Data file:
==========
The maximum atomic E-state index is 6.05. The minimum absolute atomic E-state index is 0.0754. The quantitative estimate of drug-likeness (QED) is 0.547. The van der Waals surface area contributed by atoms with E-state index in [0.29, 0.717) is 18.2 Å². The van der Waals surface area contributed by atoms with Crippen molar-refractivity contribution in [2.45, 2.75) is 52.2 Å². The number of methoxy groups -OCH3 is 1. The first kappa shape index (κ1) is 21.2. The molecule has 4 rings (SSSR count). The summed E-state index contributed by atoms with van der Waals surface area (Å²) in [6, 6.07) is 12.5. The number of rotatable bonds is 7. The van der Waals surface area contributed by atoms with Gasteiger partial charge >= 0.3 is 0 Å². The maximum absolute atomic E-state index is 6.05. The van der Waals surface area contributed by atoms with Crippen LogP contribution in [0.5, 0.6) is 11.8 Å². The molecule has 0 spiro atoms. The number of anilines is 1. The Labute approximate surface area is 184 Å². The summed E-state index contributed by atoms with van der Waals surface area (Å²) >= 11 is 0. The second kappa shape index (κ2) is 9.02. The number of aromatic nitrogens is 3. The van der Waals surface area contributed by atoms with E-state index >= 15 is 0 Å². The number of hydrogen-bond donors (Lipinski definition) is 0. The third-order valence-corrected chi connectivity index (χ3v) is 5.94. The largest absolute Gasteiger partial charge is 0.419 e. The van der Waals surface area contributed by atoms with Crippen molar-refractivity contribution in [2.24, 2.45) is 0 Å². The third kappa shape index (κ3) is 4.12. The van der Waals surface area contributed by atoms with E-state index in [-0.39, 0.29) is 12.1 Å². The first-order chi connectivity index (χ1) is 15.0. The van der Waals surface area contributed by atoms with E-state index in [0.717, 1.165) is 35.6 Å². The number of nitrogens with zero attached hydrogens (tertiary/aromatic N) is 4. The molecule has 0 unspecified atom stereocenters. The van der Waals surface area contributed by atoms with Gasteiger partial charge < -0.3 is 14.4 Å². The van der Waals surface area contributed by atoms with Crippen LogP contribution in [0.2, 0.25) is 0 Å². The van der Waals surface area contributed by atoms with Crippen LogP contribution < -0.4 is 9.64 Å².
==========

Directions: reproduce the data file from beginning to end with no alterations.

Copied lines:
The maximum atomic E-state index is 6.05. The minimum absolute atomic E-state index is 0.0754. The quantitative estimate of drug-likeness (QED) is 0.547. The van der Waals surface area contributed by atoms with E-state index in [0.29, 0.717) is 18.2 Å². The van der Waals surface area contributed by atoms with Crippen molar-refractivity contribution in [2.45, 2.75) is 52.2 Å². The number of methoxy groups -OCH3 is 1. The first kappa shape index (κ1) is 21.2. The molecule has 4 rings (SSSR count). The summed E-state index contributed by atoms with van der Waals surface area (Å²) in [6, 6.07) is 12.5. The number of rotatable bonds is 7. The van der Waals surface area contributed by atoms with Gasteiger partial charge >= 0.3 is 0 Å². The maximum absolute atomic E-state index is 6.05. The van der Waals surface area contributed by atoms with Crippen LogP contribution in [0.5, 0.6) is 11.8 Å². The molecule has 0 spiro atoms. The number of anilines is 1. The Labute approximate surface area is 184 Å². The summed E-state index contributed by atoms with van der Waals surface area (Å²) >= 11 is 0. The second kappa shape index (κ2) is 9.02. The number of aromatic nitrogens is 3. The van der Waals surface area contributed by atoms with E-state index >= 15 is 0 Å². The number of hydrogen-bond donors (Lipinski definition) is 0. The third-order valence-corrected chi connectivity index (χ3v) is 5.94. The largest absolute Gasteiger partial charge is 0.419 e. The van der Waals surface area contributed by atoms with Crippen molar-refractivity contribution in [2.24, 2.45) is 0 Å². The third kappa shape index (κ3) is 4.12. The van der Waals surface area contributed by atoms with E-state index in [-0.39, 0.29) is 12.1 Å². The first-order chi connectivity index (χ1) is 15.0. The van der Waals surface area contributed by atoms with E-state index in [0.717, 1.165) is 35.6 Å². The number of nitrogens with zero attached hydrogens (tertiary/aromatic N) is 4. The molecule has 0 unspecified atom stereocenters. The van der Waals surface area contributed by atoms with Gasteiger partial charge < -0.3 is 14.4 Å². The van der Waals surface area contributed by atoms with Crippen LogP contribution in [0.2, 0.25) is 0 Å². The van der Waals surface area contributed by atoms with Crippen LogP contribution < -0.4 is 9.64 Å².